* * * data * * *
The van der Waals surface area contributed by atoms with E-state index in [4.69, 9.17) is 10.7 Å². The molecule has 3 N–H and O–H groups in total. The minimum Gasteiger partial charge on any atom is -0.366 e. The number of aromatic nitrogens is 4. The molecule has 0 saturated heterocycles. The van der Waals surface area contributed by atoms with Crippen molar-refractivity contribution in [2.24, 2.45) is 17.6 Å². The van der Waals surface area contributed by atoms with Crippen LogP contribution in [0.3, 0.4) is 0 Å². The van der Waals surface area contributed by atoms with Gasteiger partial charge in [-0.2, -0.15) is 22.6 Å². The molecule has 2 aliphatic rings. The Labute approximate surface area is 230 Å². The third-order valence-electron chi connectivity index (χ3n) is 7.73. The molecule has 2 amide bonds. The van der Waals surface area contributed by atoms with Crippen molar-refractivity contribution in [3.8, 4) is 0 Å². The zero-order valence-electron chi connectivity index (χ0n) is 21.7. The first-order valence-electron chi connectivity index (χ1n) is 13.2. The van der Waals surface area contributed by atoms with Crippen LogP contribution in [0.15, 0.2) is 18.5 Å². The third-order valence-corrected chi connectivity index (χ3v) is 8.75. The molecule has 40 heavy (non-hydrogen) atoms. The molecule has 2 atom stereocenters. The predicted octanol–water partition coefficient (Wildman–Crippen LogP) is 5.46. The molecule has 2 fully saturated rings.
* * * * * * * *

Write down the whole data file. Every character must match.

The van der Waals surface area contributed by atoms with E-state index in [4.69, 9.17) is 10.7 Å². The molecule has 3 N–H and O–H groups in total. The minimum Gasteiger partial charge on any atom is -0.366 e. The number of aromatic nitrogens is 4. The molecule has 0 saturated heterocycles. The van der Waals surface area contributed by atoms with Crippen molar-refractivity contribution in [2.24, 2.45) is 17.6 Å². The van der Waals surface area contributed by atoms with Crippen LogP contribution in [0.3, 0.4) is 0 Å². The van der Waals surface area contributed by atoms with Gasteiger partial charge in [-0.2, -0.15) is 22.6 Å². The molecule has 2 aliphatic rings. The Labute approximate surface area is 230 Å². The third-order valence-electron chi connectivity index (χ3n) is 7.73. The molecule has 2 amide bonds. The van der Waals surface area contributed by atoms with Crippen molar-refractivity contribution in [3.8, 4) is 0 Å². The zero-order valence-electron chi connectivity index (χ0n) is 21.7. The first-order valence-electron chi connectivity index (χ1n) is 13.2. The van der Waals surface area contributed by atoms with Crippen LogP contribution in [0.15, 0.2) is 18.5 Å². The third-order valence-corrected chi connectivity index (χ3v) is 8.75. The molecule has 40 heavy (non-hydrogen) atoms. The molecule has 2 atom stereocenters. The predicted octanol–water partition coefficient (Wildman–Crippen LogP) is 5.46. The molecule has 2 fully saturated rings.